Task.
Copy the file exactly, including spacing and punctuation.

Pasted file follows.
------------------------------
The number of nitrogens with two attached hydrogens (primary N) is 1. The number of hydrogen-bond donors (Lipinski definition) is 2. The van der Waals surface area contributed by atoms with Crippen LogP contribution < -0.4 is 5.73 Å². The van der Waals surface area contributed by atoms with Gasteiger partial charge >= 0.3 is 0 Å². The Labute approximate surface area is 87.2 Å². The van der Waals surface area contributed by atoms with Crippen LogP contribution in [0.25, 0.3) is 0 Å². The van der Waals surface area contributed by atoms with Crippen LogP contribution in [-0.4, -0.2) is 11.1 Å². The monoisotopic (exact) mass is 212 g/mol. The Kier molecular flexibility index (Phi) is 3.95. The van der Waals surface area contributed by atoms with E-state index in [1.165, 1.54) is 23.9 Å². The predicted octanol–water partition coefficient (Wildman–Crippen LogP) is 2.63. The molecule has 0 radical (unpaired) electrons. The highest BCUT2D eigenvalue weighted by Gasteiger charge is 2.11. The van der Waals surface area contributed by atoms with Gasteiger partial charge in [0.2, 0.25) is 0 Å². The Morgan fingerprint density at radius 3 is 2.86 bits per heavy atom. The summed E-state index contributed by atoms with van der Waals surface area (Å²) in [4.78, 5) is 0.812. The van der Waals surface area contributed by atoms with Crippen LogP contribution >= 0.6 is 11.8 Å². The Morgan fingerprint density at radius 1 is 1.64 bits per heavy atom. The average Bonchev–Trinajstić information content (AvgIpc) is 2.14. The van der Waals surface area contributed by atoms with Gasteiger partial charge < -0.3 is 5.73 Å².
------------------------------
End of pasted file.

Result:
The number of nitrogens with two attached hydrogens (primary N) is 1. The number of hydrogen-bond donors (Lipinski definition) is 2. The van der Waals surface area contributed by atoms with Crippen LogP contribution < -0.4 is 5.73 Å². The van der Waals surface area contributed by atoms with Gasteiger partial charge >= 0.3 is 0 Å². The Labute approximate surface area is 87.2 Å². The van der Waals surface area contributed by atoms with Crippen LogP contribution in [0.25, 0.3) is 0 Å². The van der Waals surface area contributed by atoms with Crippen LogP contribution in [-0.4, -0.2) is 11.1 Å². The monoisotopic (exact) mass is 212 g/mol. The Kier molecular flexibility index (Phi) is 3.95. The van der Waals surface area contributed by atoms with E-state index in [1.165, 1.54) is 23.9 Å². The predicted octanol–water partition coefficient (Wildman–Crippen LogP) is 2.63. The molecule has 0 radical (unpaired) electrons. The highest BCUT2D eigenvalue weighted by Gasteiger charge is 2.11. The van der Waals surface area contributed by atoms with Gasteiger partial charge in [0.2, 0.25) is 0 Å². The Morgan fingerprint density at radius 3 is 2.86 bits per heavy atom. The summed E-state index contributed by atoms with van der Waals surface area (Å²) in [4.78, 5) is 0.812. The van der Waals surface area contributed by atoms with Crippen LogP contribution >= 0.6 is 11.8 Å². The Morgan fingerprint density at radius 1 is 1.64 bits per heavy atom. The average Bonchev–Trinajstić information content (AvgIpc) is 2.14. The van der Waals surface area contributed by atoms with Gasteiger partial charge < -0.3 is 5.73 Å².